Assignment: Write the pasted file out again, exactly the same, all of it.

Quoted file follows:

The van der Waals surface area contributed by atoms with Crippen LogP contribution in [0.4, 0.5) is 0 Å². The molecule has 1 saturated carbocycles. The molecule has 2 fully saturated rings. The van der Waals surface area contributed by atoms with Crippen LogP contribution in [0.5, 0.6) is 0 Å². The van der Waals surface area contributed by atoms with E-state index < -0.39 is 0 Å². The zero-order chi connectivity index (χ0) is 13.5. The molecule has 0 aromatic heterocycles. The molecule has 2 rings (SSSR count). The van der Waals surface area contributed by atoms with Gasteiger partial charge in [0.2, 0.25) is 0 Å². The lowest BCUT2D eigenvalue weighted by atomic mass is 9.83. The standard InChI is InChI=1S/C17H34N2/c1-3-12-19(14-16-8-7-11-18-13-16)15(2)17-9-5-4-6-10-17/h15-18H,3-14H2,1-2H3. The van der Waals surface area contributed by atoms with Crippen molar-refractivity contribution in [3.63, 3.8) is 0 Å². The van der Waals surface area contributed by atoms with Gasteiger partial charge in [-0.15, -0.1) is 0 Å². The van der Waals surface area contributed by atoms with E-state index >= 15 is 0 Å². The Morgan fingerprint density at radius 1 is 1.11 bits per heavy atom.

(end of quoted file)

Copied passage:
The van der Waals surface area contributed by atoms with Crippen LogP contribution in [0.4, 0.5) is 0 Å². The molecule has 1 saturated carbocycles. The molecule has 2 fully saturated rings. The van der Waals surface area contributed by atoms with Crippen LogP contribution in [0.5, 0.6) is 0 Å². The van der Waals surface area contributed by atoms with E-state index < -0.39 is 0 Å². The zero-order chi connectivity index (χ0) is 13.5. The molecule has 0 aromatic heterocycles. The molecule has 2 rings (SSSR count). The van der Waals surface area contributed by atoms with Gasteiger partial charge in [0.2, 0.25) is 0 Å². The lowest BCUT2D eigenvalue weighted by atomic mass is 9.83. The standard InChI is InChI=1S/C17H34N2/c1-3-12-19(14-16-8-7-11-18-13-16)15(2)17-9-5-4-6-10-17/h15-18H,3-14H2,1-2H3. The van der Waals surface area contributed by atoms with Crippen molar-refractivity contribution in [3.63, 3.8) is 0 Å². The van der Waals surface area contributed by atoms with Gasteiger partial charge in [-0.15, -0.1) is 0 Å². The van der Waals surface area contributed by atoms with E-state index >= 15 is 0 Å². The Morgan fingerprint density at radius 1 is 1.11 bits per heavy atom.